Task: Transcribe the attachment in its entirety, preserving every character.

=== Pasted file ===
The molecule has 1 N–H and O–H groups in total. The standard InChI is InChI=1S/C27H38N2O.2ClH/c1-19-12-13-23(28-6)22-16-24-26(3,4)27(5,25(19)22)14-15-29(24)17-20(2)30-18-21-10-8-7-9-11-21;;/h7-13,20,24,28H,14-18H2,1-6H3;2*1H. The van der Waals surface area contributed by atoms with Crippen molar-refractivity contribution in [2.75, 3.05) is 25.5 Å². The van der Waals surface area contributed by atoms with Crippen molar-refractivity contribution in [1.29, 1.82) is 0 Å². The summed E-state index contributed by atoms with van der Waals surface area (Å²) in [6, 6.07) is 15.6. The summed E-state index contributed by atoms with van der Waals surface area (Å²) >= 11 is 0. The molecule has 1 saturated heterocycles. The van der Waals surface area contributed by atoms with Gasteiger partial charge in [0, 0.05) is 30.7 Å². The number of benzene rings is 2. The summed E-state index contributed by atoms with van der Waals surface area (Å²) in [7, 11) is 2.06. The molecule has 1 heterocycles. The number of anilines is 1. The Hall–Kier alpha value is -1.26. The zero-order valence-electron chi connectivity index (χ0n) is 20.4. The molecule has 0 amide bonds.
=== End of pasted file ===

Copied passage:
The molecule has 1 N–H and O–H groups in total. The standard InChI is InChI=1S/C27H38N2O.2ClH/c1-19-12-13-23(28-6)22-16-24-26(3,4)27(5,25(19)22)14-15-29(24)17-20(2)30-18-21-10-8-7-9-11-21;;/h7-13,20,24,28H,14-18H2,1-6H3;2*1H. The van der Waals surface area contributed by atoms with Crippen molar-refractivity contribution in [2.75, 3.05) is 25.5 Å². The van der Waals surface area contributed by atoms with Crippen molar-refractivity contribution in [1.29, 1.82) is 0 Å². The summed E-state index contributed by atoms with van der Waals surface area (Å²) in [6, 6.07) is 15.6. The summed E-state index contributed by atoms with van der Waals surface area (Å²) >= 11 is 0. The molecule has 1 saturated heterocycles. The van der Waals surface area contributed by atoms with Gasteiger partial charge in [0, 0.05) is 30.7 Å². The number of benzene rings is 2. The summed E-state index contributed by atoms with van der Waals surface area (Å²) in [7, 11) is 2.06. The molecule has 1 heterocycles. The number of anilines is 1. The Hall–Kier alpha value is -1.26. The zero-order valence-electron chi connectivity index (χ0n) is 20.4. The molecule has 0 amide bonds.